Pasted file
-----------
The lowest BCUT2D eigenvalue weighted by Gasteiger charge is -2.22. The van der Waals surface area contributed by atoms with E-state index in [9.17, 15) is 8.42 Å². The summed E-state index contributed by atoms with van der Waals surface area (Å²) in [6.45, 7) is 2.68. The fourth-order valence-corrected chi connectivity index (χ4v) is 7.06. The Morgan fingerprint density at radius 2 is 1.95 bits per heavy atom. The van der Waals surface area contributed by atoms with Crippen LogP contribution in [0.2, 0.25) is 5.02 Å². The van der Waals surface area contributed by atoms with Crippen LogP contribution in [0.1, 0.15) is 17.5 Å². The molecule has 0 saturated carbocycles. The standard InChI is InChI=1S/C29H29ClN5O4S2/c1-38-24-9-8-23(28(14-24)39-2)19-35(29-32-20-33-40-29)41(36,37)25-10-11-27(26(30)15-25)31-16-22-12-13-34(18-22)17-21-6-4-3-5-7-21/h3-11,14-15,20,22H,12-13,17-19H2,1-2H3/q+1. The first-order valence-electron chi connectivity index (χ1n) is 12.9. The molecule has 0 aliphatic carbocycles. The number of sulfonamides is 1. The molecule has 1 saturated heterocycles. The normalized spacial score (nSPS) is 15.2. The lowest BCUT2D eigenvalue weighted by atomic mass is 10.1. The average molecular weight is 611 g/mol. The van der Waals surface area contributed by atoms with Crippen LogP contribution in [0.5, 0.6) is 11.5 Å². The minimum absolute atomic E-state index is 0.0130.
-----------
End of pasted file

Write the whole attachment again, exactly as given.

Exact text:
The lowest BCUT2D eigenvalue weighted by Gasteiger charge is -2.22. The van der Waals surface area contributed by atoms with E-state index in [9.17, 15) is 8.42 Å². The summed E-state index contributed by atoms with van der Waals surface area (Å²) in [6.45, 7) is 2.68. The fourth-order valence-corrected chi connectivity index (χ4v) is 7.06. The Morgan fingerprint density at radius 2 is 1.95 bits per heavy atom. The van der Waals surface area contributed by atoms with Crippen LogP contribution in [0.2, 0.25) is 5.02 Å². The van der Waals surface area contributed by atoms with Crippen LogP contribution in [0.1, 0.15) is 17.5 Å². The molecule has 0 saturated carbocycles. The standard InChI is InChI=1S/C29H29ClN5O4S2/c1-38-24-9-8-23(28(14-24)39-2)19-35(29-32-20-33-40-29)41(36,37)25-10-11-27(26(30)15-25)31-16-22-12-13-34(18-22)17-21-6-4-3-5-7-21/h3-11,14-15,20,22H,12-13,17-19H2,1-2H3/q+1. The first-order valence-electron chi connectivity index (χ1n) is 12.9. The molecule has 0 aliphatic carbocycles. The number of sulfonamides is 1. The molecule has 1 saturated heterocycles. The normalized spacial score (nSPS) is 15.2. The lowest BCUT2D eigenvalue weighted by atomic mass is 10.1. The average molecular weight is 611 g/mol. The van der Waals surface area contributed by atoms with Crippen LogP contribution in [0.5, 0.6) is 11.5 Å². The minimum absolute atomic E-state index is 0.0130.